Uber is just one of the many firms who have shaped today’s sharing economy and changed the way we think about products and services. In the wake of its success, to “uberize” has come to mean introducing a new and different way of buying or using a product or service. In fact, Professor Xavier Pavie argues the accessing of services, rather than ownership of products, has become the new center our our economy.
Uberisation, explained in 3 minutes by Professor Xavier Pavie
“Uberization” is a term that first gained popularity in France. It describes how we are moving towards an economy based on services rather than a so-called production economy. What this means is that our business models are changing, and at the same time we’re going through sociological changes. What are these sociological changes?
Take for example a 20-25 year-old student. Twenty years ago, in the 80s or 90s, this student would have wanted to buy a car to go to Deauville for the weekend, go on vacation or just a drive. If we transpose this situation to today, this student would not buy a car but would rather just like to use one occasionally. We call this "servitization", that is, products are designed to provide a service.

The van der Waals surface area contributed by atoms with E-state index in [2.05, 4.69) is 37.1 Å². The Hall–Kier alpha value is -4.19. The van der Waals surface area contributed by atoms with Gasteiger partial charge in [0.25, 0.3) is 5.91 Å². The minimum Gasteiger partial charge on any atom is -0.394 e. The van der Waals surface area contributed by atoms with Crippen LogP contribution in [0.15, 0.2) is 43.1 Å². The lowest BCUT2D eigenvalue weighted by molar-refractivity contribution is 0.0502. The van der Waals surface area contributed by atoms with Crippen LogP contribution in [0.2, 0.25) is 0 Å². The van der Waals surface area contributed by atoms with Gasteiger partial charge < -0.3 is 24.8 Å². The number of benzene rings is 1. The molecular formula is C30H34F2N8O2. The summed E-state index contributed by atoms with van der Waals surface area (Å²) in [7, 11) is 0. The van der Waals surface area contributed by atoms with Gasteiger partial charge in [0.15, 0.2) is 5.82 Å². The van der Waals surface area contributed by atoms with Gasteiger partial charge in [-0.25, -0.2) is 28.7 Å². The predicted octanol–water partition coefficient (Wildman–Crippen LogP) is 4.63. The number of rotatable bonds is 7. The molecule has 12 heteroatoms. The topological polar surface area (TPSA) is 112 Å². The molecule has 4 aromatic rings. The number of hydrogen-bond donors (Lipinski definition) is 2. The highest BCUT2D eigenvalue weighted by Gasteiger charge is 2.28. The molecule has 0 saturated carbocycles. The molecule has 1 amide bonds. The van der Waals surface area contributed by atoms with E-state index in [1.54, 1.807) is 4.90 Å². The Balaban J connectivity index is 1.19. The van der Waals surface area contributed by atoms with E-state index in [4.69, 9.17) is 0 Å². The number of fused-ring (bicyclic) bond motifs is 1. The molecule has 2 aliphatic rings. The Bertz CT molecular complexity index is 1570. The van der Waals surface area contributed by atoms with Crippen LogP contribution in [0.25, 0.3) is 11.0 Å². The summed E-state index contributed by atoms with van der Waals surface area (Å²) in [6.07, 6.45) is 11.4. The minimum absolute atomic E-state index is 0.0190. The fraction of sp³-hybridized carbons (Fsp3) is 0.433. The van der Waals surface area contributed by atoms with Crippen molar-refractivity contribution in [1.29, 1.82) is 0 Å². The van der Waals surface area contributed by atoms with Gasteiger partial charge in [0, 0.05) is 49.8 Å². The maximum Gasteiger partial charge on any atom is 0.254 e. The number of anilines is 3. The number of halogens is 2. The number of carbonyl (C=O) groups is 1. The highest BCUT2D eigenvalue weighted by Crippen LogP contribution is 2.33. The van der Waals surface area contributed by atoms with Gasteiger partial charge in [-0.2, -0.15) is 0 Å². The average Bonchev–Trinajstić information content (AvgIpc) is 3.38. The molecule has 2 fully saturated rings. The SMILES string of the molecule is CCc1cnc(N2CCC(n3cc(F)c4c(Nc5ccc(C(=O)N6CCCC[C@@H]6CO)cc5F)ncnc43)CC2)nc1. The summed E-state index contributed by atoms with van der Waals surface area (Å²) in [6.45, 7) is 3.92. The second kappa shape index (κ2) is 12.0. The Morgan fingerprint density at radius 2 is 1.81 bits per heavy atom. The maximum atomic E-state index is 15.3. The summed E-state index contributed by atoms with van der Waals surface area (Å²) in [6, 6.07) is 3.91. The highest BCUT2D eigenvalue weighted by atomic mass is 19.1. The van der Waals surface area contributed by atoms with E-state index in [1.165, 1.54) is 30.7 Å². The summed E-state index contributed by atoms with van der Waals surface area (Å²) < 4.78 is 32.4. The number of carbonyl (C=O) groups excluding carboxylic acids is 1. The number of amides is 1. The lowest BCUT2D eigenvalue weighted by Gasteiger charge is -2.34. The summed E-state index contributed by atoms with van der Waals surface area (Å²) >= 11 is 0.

The same is true for a hotel room owned by a real estate group. Does the latter need to own the room, or can it merely make said room available? Such is the case with Airbnb, whose aim was not to own rooms but to make them available. Finally, we can also mention transportation again, with the electric car which today is rented and subject to non-sale contracts for use.
What we call "servitization" or “uberization” allows anyone to be a provider of services. Today everybody can rent-out a car, make a room available in their apartment, or contribute to a Wikipedia article. Everyone has access to online platforms where one can watch, download or upload videos. “Servitization" and the sharing economy are changing our relationship to ownership. Products today are all about the service they provide.